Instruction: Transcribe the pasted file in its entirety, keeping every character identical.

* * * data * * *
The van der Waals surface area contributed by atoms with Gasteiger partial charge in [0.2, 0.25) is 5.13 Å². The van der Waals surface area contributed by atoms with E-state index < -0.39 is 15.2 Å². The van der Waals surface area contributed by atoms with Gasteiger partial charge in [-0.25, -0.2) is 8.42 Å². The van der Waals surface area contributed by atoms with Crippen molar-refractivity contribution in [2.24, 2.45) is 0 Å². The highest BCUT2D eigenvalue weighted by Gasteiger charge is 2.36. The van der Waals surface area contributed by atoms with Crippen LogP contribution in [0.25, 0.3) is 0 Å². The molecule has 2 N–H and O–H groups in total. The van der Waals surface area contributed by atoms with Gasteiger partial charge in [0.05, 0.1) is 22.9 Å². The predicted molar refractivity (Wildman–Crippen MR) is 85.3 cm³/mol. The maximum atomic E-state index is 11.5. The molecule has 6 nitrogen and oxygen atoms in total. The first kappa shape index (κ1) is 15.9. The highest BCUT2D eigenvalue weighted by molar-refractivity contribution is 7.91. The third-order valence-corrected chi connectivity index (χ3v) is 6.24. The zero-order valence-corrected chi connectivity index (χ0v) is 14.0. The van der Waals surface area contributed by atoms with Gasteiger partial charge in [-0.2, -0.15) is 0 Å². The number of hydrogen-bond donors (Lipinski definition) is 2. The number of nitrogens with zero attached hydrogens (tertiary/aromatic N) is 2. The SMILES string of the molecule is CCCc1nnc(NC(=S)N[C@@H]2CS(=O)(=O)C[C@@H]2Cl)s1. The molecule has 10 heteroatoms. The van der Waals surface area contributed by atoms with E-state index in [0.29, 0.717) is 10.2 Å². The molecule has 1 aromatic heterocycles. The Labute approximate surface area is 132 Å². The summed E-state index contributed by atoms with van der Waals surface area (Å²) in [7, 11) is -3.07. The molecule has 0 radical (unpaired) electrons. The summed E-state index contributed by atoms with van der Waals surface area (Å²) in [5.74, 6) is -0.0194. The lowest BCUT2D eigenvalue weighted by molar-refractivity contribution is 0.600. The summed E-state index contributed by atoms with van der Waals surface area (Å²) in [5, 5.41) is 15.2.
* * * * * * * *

The van der Waals surface area contributed by atoms with Gasteiger partial charge in [0.2, 0.25) is 5.13 Å². The van der Waals surface area contributed by atoms with E-state index < -0.39 is 15.2 Å². The van der Waals surface area contributed by atoms with Gasteiger partial charge in [-0.25, -0.2) is 8.42 Å². The van der Waals surface area contributed by atoms with Crippen molar-refractivity contribution in [2.24, 2.45) is 0 Å². The highest BCUT2D eigenvalue weighted by Gasteiger charge is 2.36. The van der Waals surface area contributed by atoms with Crippen LogP contribution in [0.25, 0.3) is 0 Å². The molecule has 2 N–H and O–H groups in total. The van der Waals surface area contributed by atoms with Gasteiger partial charge in [0.05, 0.1) is 22.9 Å². The predicted molar refractivity (Wildman–Crippen MR) is 85.3 cm³/mol. The maximum atomic E-state index is 11.5. The molecule has 6 nitrogen and oxygen atoms in total. The first kappa shape index (κ1) is 15.9. The highest BCUT2D eigenvalue weighted by molar-refractivity contribution is 7.91. The third-order valence-corrected chi connectivity index (χ3v) is 6.24. The zero-order valence-corrected chi connectivity index (χ0v) is 14.0. The van der Waals surface area contributed by atoms with Gasteiger partial charge in [-0.2, -0.15) is 0 Å². The number of hydrogen-bond donors (Lipinski definition) is 2. The number of nitrogens with zero attached hydrogens (tertiary/aromatic N) is 2. The SMILES string of the molecule is CCCc1nnc(NC(=S)N[C@@H]2CS(=O)(=O)C[C@@H]2Cl)s1. The molecule has 10 heteroatoms. The van der Waals surface area contributed by atoms with E-state index in [0.29, 0.717) is 10.2 Å². The molecule has 1 aromatic heterocycles. The Labute approximate surface area is 132 Å². The summed E-state index contributed by atoms with van der Waals surface area (Å²) in [7, 11) is -3.07. The molecule has 0 radical (unpaired) electrons. The summed E-state index contributed by atoms with van der Waals surface area (Å²) in [5.74, 6) is -0.0194. The lowest BCUT2D eigenvalue weighted by molar-refractivity contribution is 0.600. The summed E-state index contributed by atoms with van der Waals surface area (Å²) in [5, 5.41) is 15.2.